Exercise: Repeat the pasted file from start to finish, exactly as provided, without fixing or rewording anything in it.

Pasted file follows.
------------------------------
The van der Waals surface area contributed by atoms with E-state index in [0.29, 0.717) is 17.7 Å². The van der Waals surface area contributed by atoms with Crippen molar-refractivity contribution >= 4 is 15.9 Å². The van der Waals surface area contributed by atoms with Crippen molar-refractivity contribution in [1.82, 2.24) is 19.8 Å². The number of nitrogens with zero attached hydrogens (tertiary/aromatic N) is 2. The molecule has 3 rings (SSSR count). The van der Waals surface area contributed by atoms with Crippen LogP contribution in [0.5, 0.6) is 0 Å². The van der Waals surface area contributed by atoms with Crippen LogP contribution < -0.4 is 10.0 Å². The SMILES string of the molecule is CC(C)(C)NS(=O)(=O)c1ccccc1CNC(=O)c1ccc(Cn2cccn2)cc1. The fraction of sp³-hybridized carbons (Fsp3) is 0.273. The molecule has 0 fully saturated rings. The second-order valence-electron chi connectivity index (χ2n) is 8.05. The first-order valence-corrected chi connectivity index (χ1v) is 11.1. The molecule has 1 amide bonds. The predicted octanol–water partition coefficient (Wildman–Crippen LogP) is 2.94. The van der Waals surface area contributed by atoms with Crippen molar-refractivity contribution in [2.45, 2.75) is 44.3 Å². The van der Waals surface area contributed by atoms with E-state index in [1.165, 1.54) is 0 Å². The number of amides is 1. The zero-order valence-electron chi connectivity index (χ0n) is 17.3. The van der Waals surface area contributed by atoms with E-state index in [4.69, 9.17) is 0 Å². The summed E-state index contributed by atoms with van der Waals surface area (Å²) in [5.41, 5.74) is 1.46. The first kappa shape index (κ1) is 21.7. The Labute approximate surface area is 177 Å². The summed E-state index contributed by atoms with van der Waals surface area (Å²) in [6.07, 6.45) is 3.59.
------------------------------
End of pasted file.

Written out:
The van der Waals surface area contributed by atoms with E-state index in [0.29, 0.717) is 17.7 Å². The van der Waals surface area contributed by atoms with Crippen molar-refractivity contribution >= 4 is 15.9 Å². The van der Waals surface area contributed by atoms with Crippen molar-refractivity contribution in [1.82, 2.24) is 19.8 Å². The number of nitrogens with zero attached hydrogens (tertiary/aromatic N) is 2. The molecule has 3 rings (SSSR count). The van der Waals surface area contributed by atoms with Crippen LogP contribution in [0.5, 0.6) is 0 Å². The van der Waals surface area contributed by atoms with Crippen LogP contribution < -0.4 is 10.0 Å². The SMILES string of the molecule is CC(C)(C)NS(=O)(=O)c1ccccc1CNC(=O)c1ccc(Cn2cccn2)cc1. The fraction of sp³-hybridized carbons (Fsp3) is 0.273. The molecule has 0 fully saturated rings. The second-order valence-electron chi connectivity index (χ2n) is 8.05. The first-order valence-corrected chi connectivity index (χ1v) is 11.1. The molecule has 1 amide bonds. The predicted octanol–water partition coefficient (Wildman–Crippen LogP) is 2.94. The van der Waals surface area contributed by atoms with Crippen molar-refractivity contribution in [2.45, 2.75) is 44.3 Å². The van der Waals surface area contributed by atoms with E-state index in [1.165, 1.54) is 0 Å². The number of amides is 1. The zero-order valence-electron chi connectivity index (χ0n) is 17.3. The van der Waals surface area contributed by atoms with E-state index in [4.69, 9.17) is 0 Å². The summed E-state index contributed by atoms with van der Waals surface area (Å²) in [5.41, 5.74) is 1.46. The first kappa shape index (κ1) is 21.7. The Labute approximate surface area is 177 Å². The summed E-state index contributed by atoms with van der Waals surface area (Å²) in [6.07, 6.45) is 3.59.